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Carlos Moya

tennis player

Alias: Llompart
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Bio He is a retired world no. 1 tennis player from Spain. He was the French Open singles champion in 1998 and was the singles runner-up at the 1997 Australian Open. In 2004, he helped his country to win the Davis Cup. He is one of Rafael Nadal's coaches. He currently resides in Madrid, Spain.

Moyá was born in Palma, Majorca, Spain. He began playing tennis at six with his parents. He turned professional in 1995 and won his first tour title later that year in Buenos Aires.

In November 1995, at the age of 19, Moyá won his first tournament at the top-level in Buenos Aires, defeating Félix Mantilla, 6–0, 6–3, in the final. In May 1996, Moyá defeated the "king of clay" Thomas Muster, 6–3, 6–3, in the semifinals of the tournament in Munich, ending Muster's streak of winning 38 matches in a row on clay-courts. It was the fourth time in four weeks that Moyá had played a match against Muster. In the final of Munich, Sláva Doseděl defeated Moyá, 6–4, 4–6, 6–3.

In 1997, Moyá reached his first Grand Slam final at the Australian Open, defeating defending champion Boris Becker in the first round, Jonas Björkman in the fourth round, and world No. 3 Michael Chang in the semifinals in straight sets, before losing in straight sets to Pete Sampras. Before the US Open, he won brilliantly in Long Island. His opponent in the final was the future winner of US Open a few days later, the Australian Patrick Rafter. Moyá due to an injury lost at first round in US Open. Due to his final in Australia and the last winning in Long Island, Moyá could have had a good opportunity in Flushing Meadows.

In 1998, Moyá won the French Open. He defeated Sébastien Grosjean, Pepe Imaz, Andrew Ilie and Jens Knippschild before beating the tournament favourite, Marcelo Ríos in the quarterfinal. He then defeated Félix Mantilla Botella in the semifinal and fellow-Spaniard Álex Corretja in the final with a straight-sets win. He also won his first Tennis Masters Series tournament that year at Monte Carlo. He reached the semifinals of the US Open, losing to Mark Philippoussis. He concluded the year by finishing runner-up at the ATP World Championships (now known as the ATP World Tour Finals), where he lost in a five-set final to Corretja, having won the first two sets.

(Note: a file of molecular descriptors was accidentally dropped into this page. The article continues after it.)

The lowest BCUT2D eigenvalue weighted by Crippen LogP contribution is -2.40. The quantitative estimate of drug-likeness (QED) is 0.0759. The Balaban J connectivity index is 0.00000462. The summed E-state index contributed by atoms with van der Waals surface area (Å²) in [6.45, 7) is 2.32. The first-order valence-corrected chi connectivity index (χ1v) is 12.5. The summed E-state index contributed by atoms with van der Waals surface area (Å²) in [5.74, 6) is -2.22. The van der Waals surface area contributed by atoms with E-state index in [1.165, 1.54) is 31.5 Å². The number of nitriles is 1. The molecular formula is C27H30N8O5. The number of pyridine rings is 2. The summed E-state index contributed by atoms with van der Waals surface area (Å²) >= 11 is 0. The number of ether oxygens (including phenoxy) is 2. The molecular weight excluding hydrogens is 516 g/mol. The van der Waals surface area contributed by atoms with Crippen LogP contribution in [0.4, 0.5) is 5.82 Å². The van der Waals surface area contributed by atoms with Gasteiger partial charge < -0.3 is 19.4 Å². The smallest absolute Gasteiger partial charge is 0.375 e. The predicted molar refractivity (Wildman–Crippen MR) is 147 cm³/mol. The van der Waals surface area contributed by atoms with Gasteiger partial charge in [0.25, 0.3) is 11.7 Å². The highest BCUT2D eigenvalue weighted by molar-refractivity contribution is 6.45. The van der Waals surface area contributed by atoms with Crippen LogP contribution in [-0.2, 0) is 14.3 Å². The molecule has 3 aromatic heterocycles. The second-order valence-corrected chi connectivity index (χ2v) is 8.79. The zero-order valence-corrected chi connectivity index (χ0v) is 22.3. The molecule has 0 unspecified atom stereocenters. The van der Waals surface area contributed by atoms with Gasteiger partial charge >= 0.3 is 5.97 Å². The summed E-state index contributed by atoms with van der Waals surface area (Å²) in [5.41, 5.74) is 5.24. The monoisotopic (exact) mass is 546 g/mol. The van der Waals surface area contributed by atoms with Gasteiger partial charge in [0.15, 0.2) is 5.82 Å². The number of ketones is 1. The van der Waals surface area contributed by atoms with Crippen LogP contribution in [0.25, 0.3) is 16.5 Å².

In March 1999, after finishing runner-up at Indian Wells, Moyá reached the world No. 1 singles ranking, the first Spanish player in history to achieve this feat. He held the top spot for two weeks. Later that year, he entered the French Open as defending champion and lost in the fourth round to eventual winner Andre Agassi. At the US Open, Moyá withdrew in the second round with a back injury and only played in two tournaments for the rest of the year.

Despite being hampered with a stress fracture in his lower back from the 1999 US Open through the early part of 2000, Moyá still finished in the top 50 in the world for the fifth straight year. He reached the fourth round of the US Open, where he held a match point in the fourth set, but eventually lost to Todd Martin in an epic five-set marathon, 7–6, 7–6, 1–6, 6–7, 2–6. Moyá's best result for the rest of 2000 was winning at Portugal over his countryman Francisco Clavet.

In 2001, Moyá won the title at Umag. He also finished runner-up at Barcelona, where he lost in a four-hour marathon final to countryman Juan Carlos Ferrero.

2002 saw Moyá win four titles from six finals. He captured his second career Tennis Masters Series title, and the biggest hard-court title of his career, at Cincinnati, where he defeated world no. 1 Lleyton Hewitt in the final.

Moyá captured three clay-court titles in 2003. He also helped Spain reach the final of the Davis Cup, compiling a 6–0 singles record. In the semifinals, he won the deciding rubber against Gastón Gaudio as Spain beat Argentina, 3–2. He beat Mark Philippoussis on grass court in the final. But that proved to be Spain's only point, as they lost the final 1–4 to Australia.

In 2004, Moyá helped Spain go one better and win the Davis Cup. In the final, he won two critical singles rubbers against Andy Roddick and Mardy Fish, as Spain beat the United States 3–2. The year also saw Moyà capture his third career Masters Series title at Rome, where he defeated David Nalbandian in the final, 6–3, 6–3, 6–1. He was the only player on the tour to win at least 20 matches on both clay courts and hard courts that year.

In July 2004, Moyá's kind-hearted gesture to hit with ball boy Sandeep Ponniah at the 2004 Tennis Masters Series Toronto event captured audiences during an injury timeout against opponent Nicolas Kiefer of Germany. To the crowd's surprise, Ponniah shuffled Moyá across the baseline and received an ovation for an overhead smash on a Moyá lob.

Moyá won his 18th career title in January 2005 at Chennai. He donated his prize money for the win to the 2004 Indian Ocean earthquake and tsunami victims.